Chapter of the Rose Croix
17° Through 18°
Chapter of the Rose Croix
The Chapter of Rose Croix attempts to provide the candidate with a deeper understanding of religion, philosophy, ethics and history though a variety of complex "historical degrees". The intellectual challenges presented in these degrees are numerous, and at times overwhelming and can take years to master. A thorough reading of the chapters related to them in Morals and Dogma and in Legenda and Readings is essential to achieve even a basic comprehension of their true meaning.
Most Wise Master
Ronald P. Reed, 32°
Kenneth B Phillips, 32°
William J. DeLuca, 32°
Glenn S. Carlson,32°
|Master of Ceremonies
Robert T. Goff, 32°
|Captain of the Guard
James E. Lapastora, 32°
John B. Paliotta,32°
Albert J. Capobianco, 32°
Craig S. Sherman, 32°
LESSONS OF THE SCOTTISH RITE, PRINCES OF JERUSALEM
There are two degrees assiciated with the Prices of Jerusalem, 15° through 16°
17° Knight of the East and West
The lessons of the 17° are to work, reflect and pray; to hope, trust and believe; to teach the truths that are hidden in allegory and concealed by the symbols of Freemasonry.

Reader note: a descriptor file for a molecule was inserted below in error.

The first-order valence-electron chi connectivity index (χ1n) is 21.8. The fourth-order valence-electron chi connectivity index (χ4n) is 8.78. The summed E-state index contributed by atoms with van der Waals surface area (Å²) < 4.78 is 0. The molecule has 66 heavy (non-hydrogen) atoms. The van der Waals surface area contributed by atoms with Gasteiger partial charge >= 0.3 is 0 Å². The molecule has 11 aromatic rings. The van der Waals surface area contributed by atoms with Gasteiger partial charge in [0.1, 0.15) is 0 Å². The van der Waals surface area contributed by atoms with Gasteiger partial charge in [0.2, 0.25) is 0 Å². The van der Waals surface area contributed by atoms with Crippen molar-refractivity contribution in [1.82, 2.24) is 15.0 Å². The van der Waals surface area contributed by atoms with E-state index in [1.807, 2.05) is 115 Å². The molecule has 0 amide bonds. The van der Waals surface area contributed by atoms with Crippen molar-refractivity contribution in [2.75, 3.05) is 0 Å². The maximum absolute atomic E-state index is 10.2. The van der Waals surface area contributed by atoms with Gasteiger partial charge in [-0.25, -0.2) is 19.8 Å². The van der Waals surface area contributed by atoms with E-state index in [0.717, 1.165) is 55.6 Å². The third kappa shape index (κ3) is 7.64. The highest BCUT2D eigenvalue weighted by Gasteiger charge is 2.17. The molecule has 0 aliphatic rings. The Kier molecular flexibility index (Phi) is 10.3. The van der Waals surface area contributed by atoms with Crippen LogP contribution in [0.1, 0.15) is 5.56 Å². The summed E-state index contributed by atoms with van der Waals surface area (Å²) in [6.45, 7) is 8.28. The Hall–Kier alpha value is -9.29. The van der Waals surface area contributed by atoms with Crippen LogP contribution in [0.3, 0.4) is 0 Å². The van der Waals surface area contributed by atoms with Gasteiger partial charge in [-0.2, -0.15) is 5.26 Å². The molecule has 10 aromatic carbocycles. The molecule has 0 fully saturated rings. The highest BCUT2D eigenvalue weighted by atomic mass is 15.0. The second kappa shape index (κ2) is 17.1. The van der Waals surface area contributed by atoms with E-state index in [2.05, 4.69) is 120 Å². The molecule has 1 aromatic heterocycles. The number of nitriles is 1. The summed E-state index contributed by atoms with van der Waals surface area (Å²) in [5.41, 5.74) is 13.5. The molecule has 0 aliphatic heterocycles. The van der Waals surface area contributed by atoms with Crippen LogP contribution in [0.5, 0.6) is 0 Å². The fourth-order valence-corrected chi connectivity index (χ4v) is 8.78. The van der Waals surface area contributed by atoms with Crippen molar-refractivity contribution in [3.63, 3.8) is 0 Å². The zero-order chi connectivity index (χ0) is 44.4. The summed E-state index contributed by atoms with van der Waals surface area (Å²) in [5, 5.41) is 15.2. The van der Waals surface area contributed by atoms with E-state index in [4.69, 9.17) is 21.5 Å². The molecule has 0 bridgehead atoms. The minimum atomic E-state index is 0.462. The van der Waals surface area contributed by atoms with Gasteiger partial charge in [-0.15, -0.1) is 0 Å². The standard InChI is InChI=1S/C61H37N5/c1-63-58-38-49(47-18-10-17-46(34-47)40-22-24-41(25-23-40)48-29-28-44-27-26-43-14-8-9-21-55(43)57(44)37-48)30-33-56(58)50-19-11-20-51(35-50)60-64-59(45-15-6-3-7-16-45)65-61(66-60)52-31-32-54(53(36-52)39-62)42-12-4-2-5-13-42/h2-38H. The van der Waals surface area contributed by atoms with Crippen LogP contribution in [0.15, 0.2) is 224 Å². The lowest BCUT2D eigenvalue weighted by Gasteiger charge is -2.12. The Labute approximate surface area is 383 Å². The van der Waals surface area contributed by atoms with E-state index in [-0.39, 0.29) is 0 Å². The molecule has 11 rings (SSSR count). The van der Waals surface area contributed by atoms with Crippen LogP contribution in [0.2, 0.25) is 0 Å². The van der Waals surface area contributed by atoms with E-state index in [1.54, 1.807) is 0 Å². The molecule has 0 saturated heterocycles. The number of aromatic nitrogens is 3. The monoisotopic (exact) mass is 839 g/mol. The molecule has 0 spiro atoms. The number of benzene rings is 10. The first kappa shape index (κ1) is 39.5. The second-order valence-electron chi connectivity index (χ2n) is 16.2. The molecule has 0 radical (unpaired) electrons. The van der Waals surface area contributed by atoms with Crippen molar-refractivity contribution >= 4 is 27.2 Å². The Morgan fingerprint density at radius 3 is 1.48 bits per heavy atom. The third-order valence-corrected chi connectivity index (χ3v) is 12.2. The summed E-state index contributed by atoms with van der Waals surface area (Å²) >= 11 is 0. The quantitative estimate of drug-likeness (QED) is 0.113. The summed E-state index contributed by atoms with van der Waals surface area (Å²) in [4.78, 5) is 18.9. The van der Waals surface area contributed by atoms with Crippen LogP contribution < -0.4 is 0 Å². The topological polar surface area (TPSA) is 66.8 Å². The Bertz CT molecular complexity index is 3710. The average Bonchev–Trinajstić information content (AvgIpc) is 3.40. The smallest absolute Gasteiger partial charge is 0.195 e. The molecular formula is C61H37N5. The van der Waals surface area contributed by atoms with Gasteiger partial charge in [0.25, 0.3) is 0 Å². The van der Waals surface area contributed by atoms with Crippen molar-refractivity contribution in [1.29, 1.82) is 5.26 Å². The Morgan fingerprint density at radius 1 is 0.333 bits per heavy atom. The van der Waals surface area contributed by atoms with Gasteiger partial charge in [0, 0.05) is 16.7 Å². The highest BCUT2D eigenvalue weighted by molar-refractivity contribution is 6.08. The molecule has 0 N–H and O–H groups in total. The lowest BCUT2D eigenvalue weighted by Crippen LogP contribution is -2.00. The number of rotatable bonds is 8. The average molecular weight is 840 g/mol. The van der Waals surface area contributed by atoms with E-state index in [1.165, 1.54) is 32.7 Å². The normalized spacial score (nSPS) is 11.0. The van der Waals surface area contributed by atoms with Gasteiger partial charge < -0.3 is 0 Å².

The lessons of this degree are that loyalty to God is man's primary allegiance, and the temporal governments not founded upon God and His righteousness will inevitably fall. The apron is of yellow satin, with crimson and gold, and with a sword and Tetractys (of the Tetragrammaton) on it. The jewel is a heptagon of silver and gold, with crossed swords on a balance on the obverse, and a lamb on the Book of Seven Seals on the reverse. The jewel is hung from a double order -- one black (left-to-right) and one white (right-to-left), representing good versus evil. A gold coronet is also presented.
18° Knight of the Rose Croix
The lessons of the 18° are to practice virtue; to labor to eliminate vice; to purify humanity; to be tolerant of the faith and creed of others.
This degree teaches that life and it's strengths come from God. The rose signifies the dawn and the cross is a sacred symbol of antiquity in many cultures. To be tolerant of others errors and faults. The apron is of white leather or satin, bordered in red, with a skull and cross-bones, a red passion cross, and three red rosettes. The grand jewel is a gold compass open on a quarter circle. A rose-cross is between the legs of the compass, and under it is a pelican, tearing its breast to feed it's seven young, on the obverse, and an eagle with wings extended, on the reverse. On the circle are the letters I.N.R.I.